Why does a wine glass break when you drop it, whereas a steel goblet does not? The answer may seem obvious: glass, unlike steel, is fragile. This is an explanation in terms of a power or disposition: the glass breaks because it possesses a particular power, namely fragility. Seemingly simple, such intrinsic dispositions or powers have fascinated philosophers for centuries. A power's central task is explaining why a thing changes in the ways that it does, rather than in other ways: powers should explain why an acorn turns into an oak tree, not a sunflower, or why fire burns wood, and wood can catch fire.
This volume examines the twists and turns of the fascinating history of a difficult philosophical concept, focusing on the metaphysical sense of "powers"--that is, the powers that are invoked in the explanation of natural changes and activities. Scholars probe the views of thinkers from antiquity to the present day: Anaxagoras, Plato, the Stoics, Abelard, Anselm, Henry of Ghent, Gottfried Wilhelm Leibniz, Margaret Cavendish, Mary Shepherd, Immanuel Kant, Georg Wilhelm Friedrich Hegel, and numerous others. In addition, the volume contains four short reflection essays that examine the concept of powers from the perspective of disciplines other than philosophy, namely history of music, West African religions, history of chemistry, and history of art.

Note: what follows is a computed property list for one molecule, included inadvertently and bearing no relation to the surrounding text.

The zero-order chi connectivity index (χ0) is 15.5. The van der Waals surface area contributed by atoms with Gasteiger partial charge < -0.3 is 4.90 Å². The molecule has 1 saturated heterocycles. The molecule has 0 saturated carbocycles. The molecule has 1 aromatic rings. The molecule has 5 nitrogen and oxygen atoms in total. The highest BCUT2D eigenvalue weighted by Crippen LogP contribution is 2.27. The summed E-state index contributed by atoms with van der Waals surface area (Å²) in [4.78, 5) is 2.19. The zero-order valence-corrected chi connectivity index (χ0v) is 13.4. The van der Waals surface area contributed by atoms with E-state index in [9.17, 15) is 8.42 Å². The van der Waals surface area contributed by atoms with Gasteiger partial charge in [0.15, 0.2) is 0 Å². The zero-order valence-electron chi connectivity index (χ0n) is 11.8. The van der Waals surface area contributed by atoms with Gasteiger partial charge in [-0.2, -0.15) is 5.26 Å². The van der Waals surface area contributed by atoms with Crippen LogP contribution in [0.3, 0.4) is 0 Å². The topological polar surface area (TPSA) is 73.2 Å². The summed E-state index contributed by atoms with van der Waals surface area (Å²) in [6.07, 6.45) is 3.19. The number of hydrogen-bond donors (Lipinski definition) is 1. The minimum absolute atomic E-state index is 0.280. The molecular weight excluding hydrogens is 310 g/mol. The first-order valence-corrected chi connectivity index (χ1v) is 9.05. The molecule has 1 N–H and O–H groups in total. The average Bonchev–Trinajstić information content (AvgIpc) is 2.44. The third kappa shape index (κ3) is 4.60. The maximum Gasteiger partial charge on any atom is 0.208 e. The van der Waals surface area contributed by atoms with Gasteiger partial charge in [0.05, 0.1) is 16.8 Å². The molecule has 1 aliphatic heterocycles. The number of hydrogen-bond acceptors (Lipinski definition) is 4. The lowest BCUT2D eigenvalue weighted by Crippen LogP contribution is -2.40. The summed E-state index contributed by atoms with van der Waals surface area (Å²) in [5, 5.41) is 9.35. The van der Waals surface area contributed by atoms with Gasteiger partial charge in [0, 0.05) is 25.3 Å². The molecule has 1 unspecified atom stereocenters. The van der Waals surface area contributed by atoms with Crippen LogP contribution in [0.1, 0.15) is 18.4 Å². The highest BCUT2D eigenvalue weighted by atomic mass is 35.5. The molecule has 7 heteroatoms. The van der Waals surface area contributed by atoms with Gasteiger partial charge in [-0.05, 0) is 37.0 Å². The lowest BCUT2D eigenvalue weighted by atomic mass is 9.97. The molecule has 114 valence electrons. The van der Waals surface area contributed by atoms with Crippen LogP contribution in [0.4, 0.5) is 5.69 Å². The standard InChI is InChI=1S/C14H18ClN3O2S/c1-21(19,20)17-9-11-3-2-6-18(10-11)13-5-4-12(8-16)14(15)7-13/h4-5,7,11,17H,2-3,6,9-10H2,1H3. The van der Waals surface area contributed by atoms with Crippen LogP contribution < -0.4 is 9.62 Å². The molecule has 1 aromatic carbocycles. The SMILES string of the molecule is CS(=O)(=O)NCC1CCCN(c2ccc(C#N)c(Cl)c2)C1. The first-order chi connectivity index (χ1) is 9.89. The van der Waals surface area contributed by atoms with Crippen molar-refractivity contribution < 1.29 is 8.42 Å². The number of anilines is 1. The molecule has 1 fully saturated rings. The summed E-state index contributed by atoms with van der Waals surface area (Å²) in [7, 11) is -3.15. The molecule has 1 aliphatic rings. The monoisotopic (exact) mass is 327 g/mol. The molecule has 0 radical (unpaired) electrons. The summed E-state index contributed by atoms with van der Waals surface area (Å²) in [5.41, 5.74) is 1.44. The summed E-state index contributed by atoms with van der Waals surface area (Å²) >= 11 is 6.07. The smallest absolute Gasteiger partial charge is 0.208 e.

The history of philosophy brims with controversies surrounding the concept of power, and these controversies have not diminished--particularly as potentialities or powers see a revival in contemporary analytic metaphysics. Hence, telling the history of philosophical theories of powers means exploring the trajectory of a concept whose importance to the past and present of philosophy can hardly be overstated.